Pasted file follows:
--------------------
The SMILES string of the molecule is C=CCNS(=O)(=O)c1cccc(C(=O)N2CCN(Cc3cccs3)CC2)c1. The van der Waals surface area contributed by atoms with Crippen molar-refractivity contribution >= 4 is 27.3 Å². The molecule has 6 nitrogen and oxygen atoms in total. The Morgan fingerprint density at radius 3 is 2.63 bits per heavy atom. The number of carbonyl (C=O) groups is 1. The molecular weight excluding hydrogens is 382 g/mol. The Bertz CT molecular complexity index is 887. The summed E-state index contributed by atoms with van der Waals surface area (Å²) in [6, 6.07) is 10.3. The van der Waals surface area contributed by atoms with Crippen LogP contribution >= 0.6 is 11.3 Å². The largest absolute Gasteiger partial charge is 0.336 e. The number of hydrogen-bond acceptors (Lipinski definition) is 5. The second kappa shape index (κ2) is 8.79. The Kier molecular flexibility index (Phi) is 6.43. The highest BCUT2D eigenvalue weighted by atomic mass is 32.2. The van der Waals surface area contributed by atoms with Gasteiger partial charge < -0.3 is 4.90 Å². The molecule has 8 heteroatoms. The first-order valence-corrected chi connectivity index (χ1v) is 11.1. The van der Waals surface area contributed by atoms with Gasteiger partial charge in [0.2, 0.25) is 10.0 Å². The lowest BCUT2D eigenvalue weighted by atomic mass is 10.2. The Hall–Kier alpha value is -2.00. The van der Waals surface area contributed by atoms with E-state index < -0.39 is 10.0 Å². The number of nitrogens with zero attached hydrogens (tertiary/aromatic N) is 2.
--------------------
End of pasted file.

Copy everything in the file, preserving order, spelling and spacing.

The SMILES string of the molecule is C=CCNS(=O)(=O)c1cccc(C(=O)N2CCN(Cc3cccs3)CC2)c1. The van der Waals surface area contributed by atoms with Crippen molar-refractivity contribution >= 4 is 27.3 Å². The molecule has 6 nitrogen and oxygen atoms in total. The Morgan fingerprint density at radius 3 is 2.63 bits per heavy atom. The number of carbonyl (C=O) groups is 1. The molecular weight excluding hydrogens is 382 g/mol. The Bertz CT molecular complexity index is 887. The summed E-state index contributed by atoms with van der Waals surface area (Å²) in [6, 6.07) is 10.3. The van der Waals surface area contributed by atoms with Crippen LogP contribution >= 0.6 is 11.3 Å². The largest absolute Gasteiger partial charge is 0.336 e. The number of hydrogen-bond acceptors (Lipinski definition) is 5. The second kappa shape index (κ2) is 8.79. The Kier molecular flexibility index (Phi) is 6.43. The highest BCUT2D eigenvalue weighted by atomic mass is 32.2. The van der Waals surface area contributed by atoms with Gasteiger partial charge < -0.3 is 4.90 Å². The molecule has 8 heteroatoms. The first-order valence-corrected chi connectivity index (χ1v) is 11.1. The van der Waals surface area contributed by atoms with Gasteiger partial charge in [0.2, 0.25) is 10.0 Å². The lowest BCUT2D eigenvalue weighted by atomic mass is 10.2. The Hall–Kier alpha value is -2.00. The van der Waals surface area contributed by atoms with E-state index < -0.39 is 10.0 Å². The number of nitrogens with zero attached hydrogens (tertiary/aromatic N) is 2.